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Sputnik Sweetheart

by Huraki Murakami

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This is the first Murakami novel that I have read and I must say that I was pleasantly surprised. This is not my usual genre of choice, but I did promise my son to ‘give it a go’. It’s not a cheerful read, focussing on loneliness and unrequited love and desire.

The novel is about Sumire, a young woman who wants to write and gives up everything to write. K, the young man who is hopelessly in love with her, tells the story – how she rings him at all hours to talk about music, life, her writing. He is her trusted confident, her best friend, but no more than that. K has to be satisfied with that role in her life as Sumire seems so fragile that you feel that if he were to confess his love, Sumire would just float away on the wind.

Sumire, herself, worries that she feels no desire for anyone – she is always destined to be alone, that is until she meets Miu,  a much older married woman. And here the triangle becomes complete. Just as K cannot confess his love to Sumire, so Sumire cannot confess her love to Miu. As for Miu – she is unable to feel any desire for anyone. It all seems to be an unbreakable triangle until Sumire suddenly disappears.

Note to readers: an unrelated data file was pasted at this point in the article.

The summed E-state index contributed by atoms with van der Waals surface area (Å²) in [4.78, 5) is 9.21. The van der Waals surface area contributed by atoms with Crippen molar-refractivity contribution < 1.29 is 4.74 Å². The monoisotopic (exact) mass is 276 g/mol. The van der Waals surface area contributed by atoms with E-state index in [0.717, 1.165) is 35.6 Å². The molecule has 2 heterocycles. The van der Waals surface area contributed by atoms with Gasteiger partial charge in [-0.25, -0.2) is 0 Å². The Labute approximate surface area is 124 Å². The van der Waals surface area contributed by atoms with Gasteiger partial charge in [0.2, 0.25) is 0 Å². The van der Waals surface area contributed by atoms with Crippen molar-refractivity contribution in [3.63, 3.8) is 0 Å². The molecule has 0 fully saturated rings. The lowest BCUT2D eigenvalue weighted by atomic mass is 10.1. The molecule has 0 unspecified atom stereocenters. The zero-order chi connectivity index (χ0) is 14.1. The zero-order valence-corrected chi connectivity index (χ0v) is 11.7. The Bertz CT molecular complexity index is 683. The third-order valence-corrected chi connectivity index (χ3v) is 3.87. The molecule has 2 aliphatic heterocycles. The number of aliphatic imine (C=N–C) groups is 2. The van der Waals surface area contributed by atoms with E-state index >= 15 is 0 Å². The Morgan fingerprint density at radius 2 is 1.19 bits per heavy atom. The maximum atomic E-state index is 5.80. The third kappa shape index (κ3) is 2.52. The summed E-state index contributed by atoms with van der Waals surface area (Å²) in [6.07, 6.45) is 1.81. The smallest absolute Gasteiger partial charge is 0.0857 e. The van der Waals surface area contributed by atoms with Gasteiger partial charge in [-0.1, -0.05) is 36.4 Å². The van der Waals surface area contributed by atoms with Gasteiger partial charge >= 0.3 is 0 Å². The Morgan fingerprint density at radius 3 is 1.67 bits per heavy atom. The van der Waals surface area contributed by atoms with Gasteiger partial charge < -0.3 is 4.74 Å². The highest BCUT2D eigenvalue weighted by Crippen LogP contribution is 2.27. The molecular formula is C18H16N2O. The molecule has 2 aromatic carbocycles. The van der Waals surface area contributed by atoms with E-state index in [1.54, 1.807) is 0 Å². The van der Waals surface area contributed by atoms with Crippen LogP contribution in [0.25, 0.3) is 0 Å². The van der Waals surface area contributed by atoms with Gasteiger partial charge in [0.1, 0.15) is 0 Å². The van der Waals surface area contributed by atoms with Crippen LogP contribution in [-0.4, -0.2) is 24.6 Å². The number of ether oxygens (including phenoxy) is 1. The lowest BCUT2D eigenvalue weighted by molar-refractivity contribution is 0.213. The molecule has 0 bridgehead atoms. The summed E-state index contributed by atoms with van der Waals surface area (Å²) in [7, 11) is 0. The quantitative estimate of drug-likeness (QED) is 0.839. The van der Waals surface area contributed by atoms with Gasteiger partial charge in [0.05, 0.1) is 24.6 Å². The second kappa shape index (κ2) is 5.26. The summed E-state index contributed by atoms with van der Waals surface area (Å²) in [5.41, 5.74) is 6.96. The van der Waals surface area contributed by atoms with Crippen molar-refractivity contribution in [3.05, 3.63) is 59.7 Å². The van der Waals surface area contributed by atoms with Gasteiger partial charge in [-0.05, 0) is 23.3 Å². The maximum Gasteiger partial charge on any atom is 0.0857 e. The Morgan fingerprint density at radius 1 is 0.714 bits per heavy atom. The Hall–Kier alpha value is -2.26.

Murakami’s writing is deceptively simple and quite beautiful. I can’t honestly say the characters were endearing, but they were intriguing. Added to that, the introduction of the idea of parallel worlds/universes is an interesting concept – the idea that in other times and other places … As for the ending. Well, I’m still trying to decide whether it suggests hope or loss of hope.

Murakami is someone that I will read again – a nice change from my usual diet of Nordic noir.

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